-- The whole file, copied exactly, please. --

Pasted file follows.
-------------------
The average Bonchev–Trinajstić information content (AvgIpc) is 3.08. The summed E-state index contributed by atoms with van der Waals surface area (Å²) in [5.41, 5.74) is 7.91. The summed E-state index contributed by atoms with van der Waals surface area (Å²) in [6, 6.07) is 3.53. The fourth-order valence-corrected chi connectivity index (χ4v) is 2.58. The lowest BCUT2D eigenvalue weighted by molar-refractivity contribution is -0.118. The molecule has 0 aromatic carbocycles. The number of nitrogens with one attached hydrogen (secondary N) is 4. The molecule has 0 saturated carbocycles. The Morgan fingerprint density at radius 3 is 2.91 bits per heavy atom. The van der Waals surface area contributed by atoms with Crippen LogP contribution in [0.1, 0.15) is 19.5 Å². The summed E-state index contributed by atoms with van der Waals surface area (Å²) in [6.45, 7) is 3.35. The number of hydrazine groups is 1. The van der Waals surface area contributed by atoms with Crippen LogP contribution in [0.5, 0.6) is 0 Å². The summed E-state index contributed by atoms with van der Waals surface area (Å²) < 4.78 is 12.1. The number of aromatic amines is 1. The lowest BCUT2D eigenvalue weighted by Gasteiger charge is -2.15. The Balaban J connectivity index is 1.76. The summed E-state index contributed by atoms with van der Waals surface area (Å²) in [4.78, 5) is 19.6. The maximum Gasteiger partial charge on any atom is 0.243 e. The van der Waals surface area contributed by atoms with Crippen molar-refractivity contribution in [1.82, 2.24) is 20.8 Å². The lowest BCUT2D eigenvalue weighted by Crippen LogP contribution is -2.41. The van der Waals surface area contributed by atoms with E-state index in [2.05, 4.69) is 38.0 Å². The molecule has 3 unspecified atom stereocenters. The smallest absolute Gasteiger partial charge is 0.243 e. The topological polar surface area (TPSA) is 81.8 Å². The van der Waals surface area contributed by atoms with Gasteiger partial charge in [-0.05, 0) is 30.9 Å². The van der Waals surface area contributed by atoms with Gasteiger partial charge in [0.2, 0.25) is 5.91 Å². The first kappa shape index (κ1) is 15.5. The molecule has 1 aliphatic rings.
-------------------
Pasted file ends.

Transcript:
The average Bonchev–Trinajstić information content (AvgIpc) is 3.08. The summed E-state index contributed by atoms with van der Waals surface area (Å²) in [5.41, 5.74) is 7.91. The summed E-state index contributed by atoms with van der Waals surface area (Å²) in [6, 6.07) is 3.53. The fourth-order valence-corrected chi connectivity index (χ4v) is 2.58. The lowest BCUT2D eigenvalue weighted by molar-refractivity contribution is -0.118. The molecule has 0 aromatic carbocycles. The number of nitrogens with one attached hydrogen (secondary N) is 4. The molecule has 0 saturated carbocycles. The Morgan fingerprint density at radius 3 is 2.91 bits per heavy atom. The van der Waals surface area contributed by atoms with Crippen LogP contribution in [0.1, 0.15) is 19.5 Å². The summed E-state index contributed by atoms with van der Waals surface area (Å²) in [6.45, 7) is 3.35. The number of hydrazine groups is 1. The van der Waals surface area contributed by atoms with Crippen LogP contribution in [0.5, 0.6) is 0 Å². The summed E-state index contributed by atoms with van der Waals surface area (Å²) < 4.78 is 12.1. The number of aromatic amines is 1. The lowest BCUT2D eigenvalue weighted by Gasteiger charge is -2.15. The Balaban J connectivity index is 1.76. The summed E-state index contributed by atoms with van der Waals surface area (Å²) in [4.78, 5) is 19.6. The maximum Gasteiger partial charge on any atom is 0.243 e. The van der Waals surface area contributed by atoms with Crippen molar-refractivity contribution in [1.82, 2.24) is 20.8 Å². The lowest BCUT2D eigenvalue weighted by Crippen LogP contribution is -2.41. The van der Waals surface area contributed by atoms with E-state index in [2.05, 4.69) is 38.0 Å². The molecule has 3 unspecified atom stereocenters. The smallest absolute Gasteiger partial charge is 0.243 e. The topological polar surface area (TPSA) is 81.8 Å². The van der Waals surface area contributed by atoms with Gasteiger partial charge in [-0.05, 0) is 30.9 Å². The van der Waals surface area contributed by atoms with Gasteiger partial charge in [0.2, 0.25) is 5.91 Å². The first kappa shape index (κ1) is 15.5. The molecule has 1 aliphatic rings.